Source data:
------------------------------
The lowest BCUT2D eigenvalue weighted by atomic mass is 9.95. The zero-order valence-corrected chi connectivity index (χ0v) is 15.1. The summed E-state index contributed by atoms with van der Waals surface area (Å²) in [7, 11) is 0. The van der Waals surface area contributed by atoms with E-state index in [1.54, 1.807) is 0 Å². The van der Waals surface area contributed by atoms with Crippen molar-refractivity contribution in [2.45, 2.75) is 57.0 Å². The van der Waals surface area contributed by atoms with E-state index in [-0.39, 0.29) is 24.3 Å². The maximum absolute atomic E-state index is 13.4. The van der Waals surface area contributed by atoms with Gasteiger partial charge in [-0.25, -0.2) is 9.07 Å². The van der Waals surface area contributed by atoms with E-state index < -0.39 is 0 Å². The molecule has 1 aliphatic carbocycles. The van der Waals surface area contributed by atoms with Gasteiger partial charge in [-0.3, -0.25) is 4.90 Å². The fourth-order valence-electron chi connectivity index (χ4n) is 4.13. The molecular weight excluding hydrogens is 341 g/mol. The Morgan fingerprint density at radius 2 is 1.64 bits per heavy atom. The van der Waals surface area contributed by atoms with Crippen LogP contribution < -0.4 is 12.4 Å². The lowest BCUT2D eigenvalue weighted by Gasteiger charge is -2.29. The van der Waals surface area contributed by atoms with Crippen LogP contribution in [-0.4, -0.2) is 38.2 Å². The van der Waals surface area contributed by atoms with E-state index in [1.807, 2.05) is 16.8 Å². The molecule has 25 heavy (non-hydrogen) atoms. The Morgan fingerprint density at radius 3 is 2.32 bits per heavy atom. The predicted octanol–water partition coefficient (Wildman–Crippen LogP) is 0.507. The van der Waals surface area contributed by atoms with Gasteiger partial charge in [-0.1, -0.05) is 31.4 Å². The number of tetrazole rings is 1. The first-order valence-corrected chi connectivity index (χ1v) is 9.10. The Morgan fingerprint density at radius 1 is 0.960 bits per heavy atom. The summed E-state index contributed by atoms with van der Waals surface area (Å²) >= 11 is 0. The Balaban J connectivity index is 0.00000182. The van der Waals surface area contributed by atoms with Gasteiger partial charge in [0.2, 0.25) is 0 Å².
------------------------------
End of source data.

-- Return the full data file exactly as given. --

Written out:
The lowest BCUT2D eigenvalue weighted by atomic mass is 9.95. The zero-order valence-corrected chi connectivity index (χ0v) is 15.1. The summed E-state index contributed by atoms with van der Waals surface area (Å²) in [7, 11) is 0. The van der Waals surface area contributed by atoms with E-state index in [1.54, 1.807) is 0 Å². The van der Waals surface area contributed by atoms with Crippen molar-refractivity contribution in [2.45, 2.75) is 57.0 Å². The van der Waals surface area contributed by atoms with E-state index in [-0.39, 0.29) is 24.3 Å². The maximum absolute atomic E-state index is 13.4. The van der Waals surface area contributed by atoms with Gasteiger partial charge in [-0.25, -0.2) is 9.07 Å². The van der Waals surface area contributed by atoms with E-state index < -0.39 is 0 Å². The molecule has 1 aliphatic carbocycles. The van der Waals surface area contributed by atoms with Gasteiger partial charge in [-0.3, -0.25) is 4.90 Å². The fourth-order valence-electron chi connectivity index (χ4n) is 4.13. The molecular weight excluding hydrogens is 341 g/mol. The Morgan fingerprint density at radius 2 is 1.64 bits per heavy atom. The van der Waals surface area contributed by atoms with Crippen LogP contribution < -0.4 is 12.4 Å². The lowest BCUT2D eigenvalue weighted by Gasteiger charge is -2.29. The van der Waals surface area contributed by atoms with Crippen LogP contribution in [-0.4, -0.2) is 38.2 Å². The van der Waals surface area contributed by atoms with E-state index in [1.807, 2.05) is 16.8 Å². The molecule has 25 heavy (non-hydrogen) atoms. The Morgan fingerprint density at radius 3 is 2.32 bits per heavy atom. The predicted octanol–water partition coefficient (Wildman–Crippen LogP) is 0.507. The van der Waals surface area contributed by atoms with Gasteiger partial charge in [-0.1, -0.05) is 31.4 Å². The number of tetrazole rings is 1. The first-order valence-corrected chi connectivity index (χ1v) is 9.10. The Morgan fingerprint density at radius 1 is 0.960 bits per heavy atom. The summed E-state index contributed by atoms with van der Waals surface area (Å²) >= 11 is 0. The Balaban J connectivity index is 0.00000182. The van der Waals surface area contributed by atoms with Gasteiger partial charge in [0.2, 0.25) is 0 Å².